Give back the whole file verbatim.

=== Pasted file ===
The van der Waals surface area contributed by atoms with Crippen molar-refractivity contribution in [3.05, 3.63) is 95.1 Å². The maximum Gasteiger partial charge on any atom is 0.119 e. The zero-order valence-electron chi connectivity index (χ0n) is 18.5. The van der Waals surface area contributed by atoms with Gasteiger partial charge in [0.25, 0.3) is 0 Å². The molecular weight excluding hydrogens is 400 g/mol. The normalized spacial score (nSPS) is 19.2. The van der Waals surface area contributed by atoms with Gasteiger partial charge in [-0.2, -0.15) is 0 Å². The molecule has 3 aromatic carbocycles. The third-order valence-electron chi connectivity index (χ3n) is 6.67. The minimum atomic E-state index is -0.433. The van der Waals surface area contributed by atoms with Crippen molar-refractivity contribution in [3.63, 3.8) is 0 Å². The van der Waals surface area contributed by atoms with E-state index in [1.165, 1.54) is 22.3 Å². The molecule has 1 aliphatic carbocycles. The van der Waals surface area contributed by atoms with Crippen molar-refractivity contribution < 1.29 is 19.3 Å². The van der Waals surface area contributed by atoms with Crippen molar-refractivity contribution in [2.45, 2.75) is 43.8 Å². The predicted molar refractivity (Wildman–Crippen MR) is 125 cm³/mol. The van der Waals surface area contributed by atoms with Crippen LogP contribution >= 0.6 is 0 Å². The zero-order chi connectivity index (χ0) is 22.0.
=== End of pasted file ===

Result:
The van der Waals surface area contributed by atoms with Crippen molar-refractivity contribution in [3.05, 3.63) is 95.1 Å². The maximum Gasteiger partial charge on any atom is 0.119 e. The zero-order valence-electron chi connectivity index (χ0n) is 18.5. The van der Waals surface area contributed by atoms with Gasteiger partial charge in [0.25, 0.3) is 0 Å². The molecular weight excluding hydrogens is 400 g/mol. The normalized spacial score (nSPS) is 19.2. The van der Waals surface area contributed by atoms with Gasteiger partial charge in [-0.2, -0.15) is 0 Å². The molecule has 3 aromatic carbocycles. The third-order valence-electron chi connectivity index (χ3n) is 6.67. The minimum atomic E-state index is -0.433. The van der Waals surface area contributed by atoms with Crippen molar-refractivity contribution in [3.63, 3.8) is 0 Å². The van der Waals surface area contributed by atoms with E-state index in [1.165, 1.54) is 22.3 Å². The molecule has 1 aliphatic carbocycles. The van der Waals surface area contributed by atoms with Crippen molar-refractivity contribution < 1.29 is 19.3 Å². The van der Waals surface area contributed by atoms with Crippen molar-refractivity contribution in [2.45, 2.75) is 43.8 Å². The predicted molar refractivity (Wildman–Crippen MR) is 125 cm³/mol. The van der Waals surface area contributed by atoms with Crippen LogP contribution >= 0.6 is 0 Å². The zero-order chi connectivity index (χ0) is 22.0.